Nov. 25 (Bloomberg) -- The dollar climbed against most major peers, extending this week’s gains, as investors sought the safest assets on concern economies in the euro area will worsen as leaders struggle to halt the region’s debt crisis.
The euro dropped to a seven-week low against the greenback as Italy prepares to sell bills today after the country’s two- year yield soared to a 14-year high yesterday. Australia’s dollar was set for a fourth week of declines as Asian stocks fell after German Chancellor Angela Merkel’s rejection of joint euro bonds damped optimism about a potential remedy for the region’s woes. The dollar rose against the yen before a U.S. report next week forecast to show consumer confidence improved.
“Risk sentiment is still pretty poor as there doesn’t seem to be one clear solution that will be swift for Europe,” said Besa Deda, chief economist at St. George Bank Ltd. in Sydney. “The U.S. dollar would get some support in this environment particularly, as the euro is out of favor.”
The euro touched $1.3295, the lowest since Oct. 6, before trading at $1.3306 at 8:09 a.m. London time, from $1.3347 yesterday in New York. The 17-nation currency has dropped 1.6 percent against the greenback this week. The dollar rose 0.3 percent to 77.38 yen. It strengthened also 0.3 percent, to 92.23 centimes, against the Swiss franc. Japan’s currency was at 103 per euro from 102.92 yesterday, when it reached 102.71, the strongest since Oct. 10.
Italy will auction 8 billion euros ($10.7 billion) of bills today, after the country’s two-year yield yesterday to the highest since 1997.
Joint euro bonds would immediately lead to a convergence of interest rates in the region, Merkel said yesterday at a press conference with Italian Prime Minister Mario Monti and French President Nicolas Sarkozy in Strasbourg, France.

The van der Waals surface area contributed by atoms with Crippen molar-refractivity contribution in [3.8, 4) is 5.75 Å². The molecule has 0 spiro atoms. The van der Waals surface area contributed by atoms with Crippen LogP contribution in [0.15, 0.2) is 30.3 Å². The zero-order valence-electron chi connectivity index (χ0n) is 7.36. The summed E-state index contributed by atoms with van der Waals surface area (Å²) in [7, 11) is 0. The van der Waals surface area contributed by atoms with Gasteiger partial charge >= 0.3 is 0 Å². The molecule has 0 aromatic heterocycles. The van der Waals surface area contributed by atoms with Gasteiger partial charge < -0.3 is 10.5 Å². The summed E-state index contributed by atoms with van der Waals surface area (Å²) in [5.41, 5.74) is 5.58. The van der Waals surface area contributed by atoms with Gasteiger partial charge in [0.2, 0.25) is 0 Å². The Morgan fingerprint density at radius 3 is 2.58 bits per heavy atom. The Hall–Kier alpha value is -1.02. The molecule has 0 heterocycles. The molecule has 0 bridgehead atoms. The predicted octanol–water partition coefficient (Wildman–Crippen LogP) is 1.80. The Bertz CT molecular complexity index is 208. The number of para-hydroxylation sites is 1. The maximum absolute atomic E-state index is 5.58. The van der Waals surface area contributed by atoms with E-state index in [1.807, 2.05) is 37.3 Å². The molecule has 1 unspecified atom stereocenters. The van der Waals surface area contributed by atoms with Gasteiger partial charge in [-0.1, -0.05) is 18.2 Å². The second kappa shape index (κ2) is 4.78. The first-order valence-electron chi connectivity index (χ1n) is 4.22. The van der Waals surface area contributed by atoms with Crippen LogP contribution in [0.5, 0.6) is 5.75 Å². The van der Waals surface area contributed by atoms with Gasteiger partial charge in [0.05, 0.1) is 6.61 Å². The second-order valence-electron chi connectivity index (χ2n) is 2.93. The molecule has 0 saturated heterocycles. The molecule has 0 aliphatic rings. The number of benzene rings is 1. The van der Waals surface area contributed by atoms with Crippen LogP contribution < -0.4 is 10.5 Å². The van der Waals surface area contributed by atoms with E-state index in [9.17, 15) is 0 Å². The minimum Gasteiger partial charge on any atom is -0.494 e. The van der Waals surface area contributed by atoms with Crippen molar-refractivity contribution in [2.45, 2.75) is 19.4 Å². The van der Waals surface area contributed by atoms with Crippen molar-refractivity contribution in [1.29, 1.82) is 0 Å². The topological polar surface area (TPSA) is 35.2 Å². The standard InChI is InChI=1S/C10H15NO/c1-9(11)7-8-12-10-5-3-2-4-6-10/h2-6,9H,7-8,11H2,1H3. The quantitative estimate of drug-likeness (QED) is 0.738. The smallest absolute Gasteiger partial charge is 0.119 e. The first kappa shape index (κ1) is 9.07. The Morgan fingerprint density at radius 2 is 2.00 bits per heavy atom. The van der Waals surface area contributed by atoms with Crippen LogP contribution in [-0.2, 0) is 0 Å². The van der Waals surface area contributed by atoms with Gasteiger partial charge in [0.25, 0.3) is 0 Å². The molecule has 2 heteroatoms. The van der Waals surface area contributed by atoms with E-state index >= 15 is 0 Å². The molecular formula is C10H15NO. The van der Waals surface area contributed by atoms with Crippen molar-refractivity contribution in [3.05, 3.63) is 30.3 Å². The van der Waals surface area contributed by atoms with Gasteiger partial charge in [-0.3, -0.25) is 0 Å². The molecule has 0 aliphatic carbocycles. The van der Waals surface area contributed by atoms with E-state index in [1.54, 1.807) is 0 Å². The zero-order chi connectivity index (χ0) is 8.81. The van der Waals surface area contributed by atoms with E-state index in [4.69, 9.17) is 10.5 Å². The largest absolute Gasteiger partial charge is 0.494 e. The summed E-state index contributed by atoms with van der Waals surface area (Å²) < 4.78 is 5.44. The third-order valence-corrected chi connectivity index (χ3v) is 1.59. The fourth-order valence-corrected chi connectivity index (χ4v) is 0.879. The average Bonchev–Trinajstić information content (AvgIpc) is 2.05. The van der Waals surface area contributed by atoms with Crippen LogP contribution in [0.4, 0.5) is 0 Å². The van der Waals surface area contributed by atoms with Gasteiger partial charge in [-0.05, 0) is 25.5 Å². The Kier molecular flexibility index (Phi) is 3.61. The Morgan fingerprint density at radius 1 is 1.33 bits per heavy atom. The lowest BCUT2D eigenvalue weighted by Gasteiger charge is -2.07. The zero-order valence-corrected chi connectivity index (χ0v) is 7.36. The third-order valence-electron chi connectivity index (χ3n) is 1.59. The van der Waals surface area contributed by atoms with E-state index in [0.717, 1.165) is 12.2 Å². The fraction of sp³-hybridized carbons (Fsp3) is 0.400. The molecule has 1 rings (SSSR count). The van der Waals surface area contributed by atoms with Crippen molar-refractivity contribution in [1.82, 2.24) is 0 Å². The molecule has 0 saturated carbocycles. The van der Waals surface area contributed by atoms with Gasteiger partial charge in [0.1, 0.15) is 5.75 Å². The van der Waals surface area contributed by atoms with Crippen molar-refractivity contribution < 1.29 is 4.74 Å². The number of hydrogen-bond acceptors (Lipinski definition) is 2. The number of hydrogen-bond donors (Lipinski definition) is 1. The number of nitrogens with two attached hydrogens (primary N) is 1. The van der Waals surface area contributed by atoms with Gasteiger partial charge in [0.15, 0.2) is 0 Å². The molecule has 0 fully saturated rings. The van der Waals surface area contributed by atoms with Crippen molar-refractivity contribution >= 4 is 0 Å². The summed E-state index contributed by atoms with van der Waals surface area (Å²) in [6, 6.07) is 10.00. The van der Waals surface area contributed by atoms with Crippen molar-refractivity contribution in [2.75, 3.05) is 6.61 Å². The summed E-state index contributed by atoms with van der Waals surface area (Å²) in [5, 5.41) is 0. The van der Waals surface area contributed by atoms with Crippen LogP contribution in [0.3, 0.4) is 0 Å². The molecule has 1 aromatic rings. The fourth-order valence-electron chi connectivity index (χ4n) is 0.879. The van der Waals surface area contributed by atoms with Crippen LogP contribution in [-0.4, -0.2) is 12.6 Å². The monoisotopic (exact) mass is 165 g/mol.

“This would take us back to where we were before the crisis,” Merkel said.
The Dollar Index, which tracks the greenback against currencies of six major U.S. trading partners rose to as high as 79.31, the most since Oct. 6, after Hungary and Portugal’s credit ratings were cut to below investment grade by Moody’s Investors Service and Fitch Ratings respectively.
Fitch lowered Portugal’s long-term rating to BB+ from BBB- with a negative outlook while Moody’s cut Hungary’s foreign- and local-currency bond ratings to Ba1 from Baa3 yesterday.
The dollar is prized in times of turmoil because of the liquidity provided through its status as the world’s largest reserve currency.
The U.S. currency is poised for its first five-day gain in three weeks against the yen before a Nov. 29 report from the New York-based Conference Board that is projected to show confidence improved in November. The household sentiment index probably rose to 44.4 after touching 39.8 in October, the lowest since March 2009, according to the median estimate of economists in a Bloomberg survey.
“Once the U.S. economy starts to improve, you’re going to see a bit of money trickle out of the yen and into the U.S. dollar,” said Cameron Peacock, a market analyst at IG Markets in Melbourne.
The currencies of Brazil, New Zealand and Australia have led declines against the dollar this month among major peers as investors judge that a slowdown in global growth will weaken the outlook for commodity-exporting nations.
Higher Yielding Currencies
A Dec. 1 report by the statistics bureau and the China Federation of Logistics and Purchasing will likely show manufacturing contracted in November for the first time since February 2009. The median estimate of economists polled by Bloomberg is for a reading of 49.8, from 50.4 the previous month, and below 50 which is the dividing line between expansion and contraction.
“There is some further downside risk in both equity markets and associated risk assets, such as the Aussie and kiwi,” said Thomas Averill, a director at the currency and interest-rate risk management company Rochford Capital in Sydney.
Australia’s dollar declined 0.3 percent to 97.09 U.S. cents and is poised for a 7.8 percent fall in November. New Zealand’s currency was little changed at 74.24 U.S. cents. Brazil’s real traded at 1.8980 per dollar and slid 9.6 percent this month, the biggest decline among the 16 major currencies.
More than $4 trillion has been erased from the value of equities worldwide this month as rising borrowing costs in the euro-area stoked concern the debt crisis will derail growth.
--Editors: Garfield Reynolds, Jonathan Annells
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